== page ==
If there's one thing you can expect to happen at an Olympic opening ceremony, it's the Parade of Nations.
The festive display is where each team has a chance to represent their country, not just physically, but through their well-planned, cohesive attire as well. Everyone makes a statement, but there are always a few who stand out above the rest.
At the PyeongChang Olympics opening ceremony on Friday, we saw everything from shorts (yes, shorts!) to neon colours. Here were the 10 best and most surprising outfits in our books.
Sweden's flag-bearer Niklas Edin brought the wow factor by showing up in a black-and-gold parka. The metallic jacket popped against his teammates' attire, which consisted of black-and-blue coats, with small yellow details.
Edin gets props for making a statement with his ensemble without going over the top. Here's a closer look at his jacket:
2. United States
The U.S. found a unique way to represent their country in their Olympic outfits. The team wore brown suede gloves, dark blue Ralph Lauren parkas and wool sweaters — the pairing reminded us of their national animal: the bald eagle.
A quick look on Twitter told us we weren't the only ones to get bald-eagle vibes from their ensemble either. One user thought the gloves looked similar to those used by a falconer.
Remember Pita Nikolas Taufatofua, the Tonga flag-bearer who went viral for being oiled up and shirtless at the 2016 Rio Olympics? Well, he's back.
Considering South Korea is currently experiencing a bout of cold weather, dipping as low as -18 C, we were a little surprised to see Taufatofua opting to go topless. But his attire certainly made a memorable statement.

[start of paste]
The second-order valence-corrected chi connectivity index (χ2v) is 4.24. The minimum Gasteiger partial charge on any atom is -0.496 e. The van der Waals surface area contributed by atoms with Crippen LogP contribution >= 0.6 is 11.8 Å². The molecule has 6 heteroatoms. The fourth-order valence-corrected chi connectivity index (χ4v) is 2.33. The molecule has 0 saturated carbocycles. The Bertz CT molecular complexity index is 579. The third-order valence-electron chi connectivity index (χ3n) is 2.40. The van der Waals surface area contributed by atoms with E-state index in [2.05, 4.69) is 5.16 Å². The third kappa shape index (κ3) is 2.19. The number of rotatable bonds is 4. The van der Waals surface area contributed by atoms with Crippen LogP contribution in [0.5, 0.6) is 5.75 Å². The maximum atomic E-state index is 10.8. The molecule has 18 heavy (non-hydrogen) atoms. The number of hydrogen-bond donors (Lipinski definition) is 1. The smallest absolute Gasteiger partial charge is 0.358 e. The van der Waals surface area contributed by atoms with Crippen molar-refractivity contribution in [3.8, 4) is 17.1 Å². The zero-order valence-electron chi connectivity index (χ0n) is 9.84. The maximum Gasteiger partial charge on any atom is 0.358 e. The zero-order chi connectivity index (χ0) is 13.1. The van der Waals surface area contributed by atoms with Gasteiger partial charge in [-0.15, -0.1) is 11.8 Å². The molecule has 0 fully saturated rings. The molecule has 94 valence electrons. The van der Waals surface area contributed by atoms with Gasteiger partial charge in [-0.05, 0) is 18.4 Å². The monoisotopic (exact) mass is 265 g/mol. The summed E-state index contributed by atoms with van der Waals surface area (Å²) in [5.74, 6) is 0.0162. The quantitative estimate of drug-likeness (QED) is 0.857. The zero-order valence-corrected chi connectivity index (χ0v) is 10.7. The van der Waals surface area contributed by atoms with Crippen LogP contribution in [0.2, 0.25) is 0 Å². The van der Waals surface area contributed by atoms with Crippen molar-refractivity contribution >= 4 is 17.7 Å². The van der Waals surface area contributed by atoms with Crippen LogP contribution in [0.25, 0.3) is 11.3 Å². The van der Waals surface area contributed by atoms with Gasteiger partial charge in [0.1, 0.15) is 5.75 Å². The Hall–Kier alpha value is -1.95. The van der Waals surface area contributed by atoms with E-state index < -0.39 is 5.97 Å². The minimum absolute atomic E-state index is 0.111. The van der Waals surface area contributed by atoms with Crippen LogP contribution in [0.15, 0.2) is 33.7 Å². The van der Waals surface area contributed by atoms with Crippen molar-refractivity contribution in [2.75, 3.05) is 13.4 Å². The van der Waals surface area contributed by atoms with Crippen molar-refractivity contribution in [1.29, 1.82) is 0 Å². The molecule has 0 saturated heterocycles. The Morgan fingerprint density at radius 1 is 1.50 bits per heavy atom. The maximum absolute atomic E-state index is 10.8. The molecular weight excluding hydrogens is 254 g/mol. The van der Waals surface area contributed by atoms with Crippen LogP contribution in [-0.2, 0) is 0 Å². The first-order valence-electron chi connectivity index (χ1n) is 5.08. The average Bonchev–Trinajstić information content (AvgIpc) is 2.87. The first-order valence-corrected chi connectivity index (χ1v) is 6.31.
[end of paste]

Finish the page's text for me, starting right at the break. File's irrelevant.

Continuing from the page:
Estonia wins for having one of the most fashionable coats at the Winter Olympics. While the male athletes wore classy button-up parkas, the women looked particularly chic in their long, form-fitted white coats.
We especially love the cinched waist on the women's coat, which you can see in this photo of flag-bearer Saskia Alusalu.
Bermuda decided to mix things up by sporting shorts at the PyeongChang Olympics opening ceremony. We have to admit the team looked pretty dapper in their black blazers and red shorts. And while we're not so sure about their knee-high socks, we know they have to keep warm somehow!
According to USA Today, this isn't the first time the team has worn shorts to an opening ceremony, but it is the first time they've done so in such cold weather.
Japan's uniform embodied the country's bright, fun-loving spirit. Wearing neon-coloured coats, navy pants and white boots, the team was definitely one to notice. We especially love their white-and-navy scarves that have "Japan" written across them.
Of course Canadians dressed to impress! While we are biased, you can't deny that our athletes looked sharp as they walked out in red, mid-thigh parkas with "Canada" boldly written across their chests.
We especially love the little patriotic details of this outfit, from the classic Hudson's Bay Olympic gloves to the white maple leaf proudly displayed on the back of the jackets.
Colombia opted for ponchos over parkas, and we love them for it! According to the New York Times, the wool ruana (the Colombian name for poncho) is the most popular woven item in the country.
The team kept things simple by donning beige ruanas so that their colourful flag would stand out. They also added extra flair to their attire by donning black summer hats over toques.
Neon green appeared to be the trending colour for many of the Olympic teams this year, with everyone from Bolivia to Slovenia sporting the colour. But it was Bulgaria who really made a lasting impression with their bright, neon pants. You couldn't have missed this team if you tried!
Of course Korea made this list, and it's not just because they're hosting the Olympics! The team brought their A-game to the opening ceremony, sporting long white coats with black striped pants.
While we were surprised to see the team go the simple black-and-white route for their outfits, we loved the minimalist look, which allowed for the team's vibrant energy to shine through.
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